On the way to Jerusalem, ten lepers approach Jesus, calling out to him, but keeping their distance. Now, the leper of Jesus’ time was an outcast, ritually unclean, and was required to announce his or her presence in a loud voice in order that others might not be rendered ritually impure by coming into contact with them. This is why these particular people call out to Jesus from a distance to have mercy upon them. In this particular case (unlike many of his other healings) Jesus does not touch them, or even proclaim them cured, he simply tells them to go and present themselves to the priests, those who can judge the purity or impurity of any given person. To their great surprise, in hearing this simple instruction, they have been made clean. One of the ten, a Samaritan, thus doubly outcast as he was from a derided race of people, returned to Jesus, knelt down and thanked him; and what of the other nine? Jesus ponders this question with the one that remained; were not ten made well? Why has only one given thanks?

Why did the Samaritan, alone, offer thanks?

Jesus’ words have often been taken as a condemnation of the other nine, but I wonder if this is really the case? Perhaps Jesus has recognized, posing a rhetorical question, that it is not always easy to give thanks. Consider for a moment, the plight of these ten individuals: they had been ostracized and cast out from their society, unable to participate in public life and unable to participate in religious observance at the Jerusalem Temple. They called out for mercy, and they received mercy. Jesus healed them. The healing they truly sought, though, was not simply the restoration of failing bodies, but a kind of social healing, a restoration and reintegration into their society and their religion. Having tasted that possibility, would you or I not do as they did and rush to participate and be a part of the thing from which they had so long been excluded. They sought healing and restoration, and their enthusiasm for what they received was a sort of lived out thanksgiving.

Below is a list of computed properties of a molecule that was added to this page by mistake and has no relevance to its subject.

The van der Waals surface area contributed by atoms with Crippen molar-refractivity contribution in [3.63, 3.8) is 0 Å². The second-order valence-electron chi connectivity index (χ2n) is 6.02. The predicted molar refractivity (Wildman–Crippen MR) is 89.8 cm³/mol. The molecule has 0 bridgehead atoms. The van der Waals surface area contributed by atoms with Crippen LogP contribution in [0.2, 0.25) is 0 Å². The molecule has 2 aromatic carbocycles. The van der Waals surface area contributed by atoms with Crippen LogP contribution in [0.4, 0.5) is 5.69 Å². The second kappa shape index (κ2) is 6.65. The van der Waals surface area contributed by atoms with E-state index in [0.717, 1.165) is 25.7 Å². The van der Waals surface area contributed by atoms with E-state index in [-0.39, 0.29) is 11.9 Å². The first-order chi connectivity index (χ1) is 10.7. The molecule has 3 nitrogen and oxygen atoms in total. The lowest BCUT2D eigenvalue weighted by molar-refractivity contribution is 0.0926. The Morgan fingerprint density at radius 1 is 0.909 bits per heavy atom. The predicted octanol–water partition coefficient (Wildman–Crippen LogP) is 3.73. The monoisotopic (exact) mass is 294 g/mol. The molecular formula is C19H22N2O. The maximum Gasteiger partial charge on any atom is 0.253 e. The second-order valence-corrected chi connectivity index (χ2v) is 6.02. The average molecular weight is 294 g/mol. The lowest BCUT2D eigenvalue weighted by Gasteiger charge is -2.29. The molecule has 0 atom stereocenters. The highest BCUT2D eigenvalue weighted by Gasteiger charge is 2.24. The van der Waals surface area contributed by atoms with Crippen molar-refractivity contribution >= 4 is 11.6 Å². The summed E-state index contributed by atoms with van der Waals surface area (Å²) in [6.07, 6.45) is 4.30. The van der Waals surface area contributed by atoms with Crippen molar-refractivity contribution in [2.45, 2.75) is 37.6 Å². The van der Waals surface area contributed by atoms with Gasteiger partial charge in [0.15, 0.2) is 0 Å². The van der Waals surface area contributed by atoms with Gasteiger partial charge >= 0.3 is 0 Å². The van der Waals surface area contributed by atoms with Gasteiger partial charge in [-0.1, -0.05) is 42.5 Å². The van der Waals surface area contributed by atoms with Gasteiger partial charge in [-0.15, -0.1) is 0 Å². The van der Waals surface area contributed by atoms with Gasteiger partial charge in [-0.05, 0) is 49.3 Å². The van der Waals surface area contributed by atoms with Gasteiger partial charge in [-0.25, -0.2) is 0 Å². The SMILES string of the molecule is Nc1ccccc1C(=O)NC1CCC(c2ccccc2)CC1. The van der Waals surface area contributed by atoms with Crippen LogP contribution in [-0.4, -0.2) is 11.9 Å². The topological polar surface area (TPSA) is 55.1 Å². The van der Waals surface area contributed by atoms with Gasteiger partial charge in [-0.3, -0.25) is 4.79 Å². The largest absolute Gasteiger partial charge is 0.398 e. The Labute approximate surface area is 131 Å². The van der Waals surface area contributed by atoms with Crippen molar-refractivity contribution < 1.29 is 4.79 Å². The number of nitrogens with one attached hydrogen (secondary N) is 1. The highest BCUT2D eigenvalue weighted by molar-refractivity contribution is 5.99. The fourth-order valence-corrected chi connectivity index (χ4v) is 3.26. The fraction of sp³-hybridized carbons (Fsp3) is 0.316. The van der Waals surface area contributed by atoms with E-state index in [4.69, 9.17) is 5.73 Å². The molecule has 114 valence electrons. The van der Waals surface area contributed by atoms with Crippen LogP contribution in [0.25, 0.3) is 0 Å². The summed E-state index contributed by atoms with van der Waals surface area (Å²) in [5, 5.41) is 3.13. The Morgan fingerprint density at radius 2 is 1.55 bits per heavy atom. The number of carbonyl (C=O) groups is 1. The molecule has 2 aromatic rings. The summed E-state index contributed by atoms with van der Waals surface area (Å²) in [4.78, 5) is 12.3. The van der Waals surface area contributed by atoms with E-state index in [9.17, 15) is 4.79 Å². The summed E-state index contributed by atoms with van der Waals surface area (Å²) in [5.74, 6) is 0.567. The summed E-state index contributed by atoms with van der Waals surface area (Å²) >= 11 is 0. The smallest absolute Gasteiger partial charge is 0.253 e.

We must probe more deeply, though. Was thanksgiving even required of them? After all, they did exactly what Jesus told them to do – go and show yourselves to the priests. They did not look back, but did what they were told. Is it not somewhat unfair then for Jesus to criticize them for not coming back to offer a word of thanks?

The nine are not unlike most of us, who when having the tide go our way for a change, take full advantage of our good luck and plunge headlong into the stuff of life. I am sure they had thankful hearts because they went forth so enthusiastically.

What that one person in ten realized, though, was that the giver and the gift were one and the same. What that one leper realized was that what Jesus had given him was the opportunity to connect, to no longer be alone or isolated. The other nine plunged headlong into the world, but the last one plunged headlong into God. He realized that he did not need to run off to see the priests to cross the boundary from clean to unclean, from outcast to friend, the opportunity was standing before him. He approached Jesus, knelt down and worshiped him. The boundary that seemed impossible to cross was crossed. The divisions were healed. As he made contact with Jesus, this man was reconciled with God and with his society.

Sometimes, the thankfulness of an entire community is carried in the prayers of a single person.

Illness, broken relationships, bereavement, losses of all kinds, estrangement from friends, all have the potential to isolate us from each other, and in doing so lead us to believe that we are isolated from God. But as much as we may feel this to be true, it is not the case. In isolating us from each other, these pieces of brokenness and loss would have us believe that we are alone and without aid or succour. But this is emphatically not true. God is with us always, and God is always stretching out his healing hand to us in Jesus Christ. And while the body may give way, and while others around us may fall away, God is ever and always enveloping us in love, proclaiming to us that we are not alone, or isolated or without hope. Even more, God is always working to restore us amidst our brokenness to community and to those around us.